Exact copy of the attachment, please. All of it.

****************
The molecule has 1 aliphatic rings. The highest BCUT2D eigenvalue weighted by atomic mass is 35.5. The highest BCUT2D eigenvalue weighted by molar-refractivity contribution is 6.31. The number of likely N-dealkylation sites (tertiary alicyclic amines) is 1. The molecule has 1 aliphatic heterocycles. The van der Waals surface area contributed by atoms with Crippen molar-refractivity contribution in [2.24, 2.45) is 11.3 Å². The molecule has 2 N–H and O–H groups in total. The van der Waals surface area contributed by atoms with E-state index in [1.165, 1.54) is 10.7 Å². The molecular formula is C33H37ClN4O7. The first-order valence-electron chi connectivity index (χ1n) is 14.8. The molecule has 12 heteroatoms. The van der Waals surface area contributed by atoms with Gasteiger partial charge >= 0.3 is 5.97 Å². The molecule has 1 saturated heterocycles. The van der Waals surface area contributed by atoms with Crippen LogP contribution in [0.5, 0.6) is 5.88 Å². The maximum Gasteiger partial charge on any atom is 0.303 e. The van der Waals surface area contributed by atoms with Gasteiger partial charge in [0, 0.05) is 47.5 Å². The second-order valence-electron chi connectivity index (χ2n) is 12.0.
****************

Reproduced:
The molecule has 1 aliphatic rings. The highest BCUT2D eigenvalue weighted by atomic mass is 35.5. The highest BCUT2D eigenvalue weighted by molar-refractivity contribution is 6.31. The number of likely N-dealkylation sites (tertiary alicyclic amines) is 1. The molecule has 1 aliphatic heterocycles. The van der Waals surface area contributed by atoms with Crippen molar-refractivity contribution in [2.24, 2.45) is 11.3 Å². The molecule has 2 N–H and O–H groups in total. The van der Waals surface area contributed by atoms with E-state index in [1.165, 1.54) is 10.7 Å². The molecular formula is C33H37ClN4O7. The first-order valence-electron chi connectivity index (χ1n) is 14.8. The molecule has 12 heteroatoms. The van der Waals surface area contributed by atoms with Gasteiger partial charge >= 0.3 is 5.97 Å². The molecule has 1 saturated heterocycles. The van der Waals surface area contributed by atoms with Crippen LogP contribution in [0.5, 0.6) is 5.88 Å². The maximum Gasteiger partial charge on any atom is 0.303 e. The van der Waals surface area contributed by atoms with Gasteiger partial charge in [0, 0.05) is 47.5 Å². The second-order valence-electron chi connectivity index (χ2n) is 12.0.